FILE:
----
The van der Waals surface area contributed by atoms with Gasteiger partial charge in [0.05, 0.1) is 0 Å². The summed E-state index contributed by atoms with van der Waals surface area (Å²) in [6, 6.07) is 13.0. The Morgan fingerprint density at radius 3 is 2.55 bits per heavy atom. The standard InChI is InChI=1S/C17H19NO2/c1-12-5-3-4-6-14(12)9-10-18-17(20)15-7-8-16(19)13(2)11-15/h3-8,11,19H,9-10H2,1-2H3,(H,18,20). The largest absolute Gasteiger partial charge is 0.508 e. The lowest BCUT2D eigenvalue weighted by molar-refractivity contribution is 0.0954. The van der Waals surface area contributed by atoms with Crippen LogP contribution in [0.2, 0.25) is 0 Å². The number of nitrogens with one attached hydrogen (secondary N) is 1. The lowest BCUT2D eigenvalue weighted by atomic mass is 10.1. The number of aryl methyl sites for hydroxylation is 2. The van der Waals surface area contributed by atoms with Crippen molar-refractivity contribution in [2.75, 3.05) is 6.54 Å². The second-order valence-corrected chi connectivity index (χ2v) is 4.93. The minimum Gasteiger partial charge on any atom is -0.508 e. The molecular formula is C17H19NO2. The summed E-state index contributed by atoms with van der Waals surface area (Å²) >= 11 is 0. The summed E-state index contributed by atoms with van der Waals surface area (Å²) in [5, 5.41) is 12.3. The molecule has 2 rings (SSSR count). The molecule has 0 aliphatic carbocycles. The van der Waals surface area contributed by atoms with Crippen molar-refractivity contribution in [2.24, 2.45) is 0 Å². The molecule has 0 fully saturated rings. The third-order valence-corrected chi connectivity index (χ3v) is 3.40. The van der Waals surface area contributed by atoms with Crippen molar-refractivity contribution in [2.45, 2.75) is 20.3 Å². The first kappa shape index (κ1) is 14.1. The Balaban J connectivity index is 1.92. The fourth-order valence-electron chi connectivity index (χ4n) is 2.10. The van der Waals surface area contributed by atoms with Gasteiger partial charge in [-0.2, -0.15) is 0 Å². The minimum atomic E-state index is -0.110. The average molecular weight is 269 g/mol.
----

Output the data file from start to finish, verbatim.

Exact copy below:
The van der Waals surface area contributed by atoms with Gasteiger partial charge in [0.05, 0.1) is 0 Å². The summed E-state index contributed by atoms with van der Waals surface area (Å²) in [6, 6.07) is 13.0. The Morgan fingerprint density at radius 3 is 2.55 bits per heavy atom. The standard InChI is InChI=1S/C17H19NO2/c1-12-5-3-4-6-14(12)9-10-18-17(20)15-7-8-16(19)13(2)11-15/h3-8,11,19H,9-10H2,1-2H3,(H,18,20). The largest absolute Gasteiger partial charge is 0.508 e. The lowest BCUT2D eigenvalue weighted by molar-refractivity contribution is 0.0954. The van der Waals surface area contributed by atoms with Crippen LogP contribution in [0.2, 0.25) is 0 Å². The number of nitrogens with one attached hydrogen (secondary N) is 1. The lowest BCUT2D eigenvalue weighted by atomic mass is 10.1. The number of aryl methyl sites for hydroxylation is 2. The van der Waals surface area contributed by atoms with Crippen molar-refractivity contribution in [2.75, 3.05) is 6.54 Å². The second-order valence-corrected chi connectivity index (χ2v) is 4.93. The minimum Gasteiger partial charge on any atom is -0.508 e. The molecular formula is C17H19NO2. The summed E-state index contributed by atoms with van der Waals surface area (Å²) >= 11 is 0. The summed E-state index contributed by atoms with van der Waals surface area (Å²) in [5, 5.41) is 12.3. The molecule has 2 rings (SSSR count). The molecule has 0 aliphatic carbocycles. The van der Waals surface area contributed by atoms with Crippen molar-refractivity contribution in [2.24, 2.45) is 0 Å². The molecule has 0 fully saturated rings. The third-order valence-corrected chi connectivity index (χ3v) is 3.40. The van der Waals surface area contributed by atoms with Crippen molar-refractivity contribution in [2.45, 2.75) is 20.3 Å². The first kappa shape index (κ1) is 14.1. The Balaban J connectivity index is 1.92. The fourth-order valence-electron chi connectivity index (χ4n) is 2.10. The van der Waals surface area contributed by atoms with Gasteiger partial charge in [-0.2, -0.15) is 0 Å². The minimum atomic E-state index is -0.110. The average molecular weight is 269 g/mol.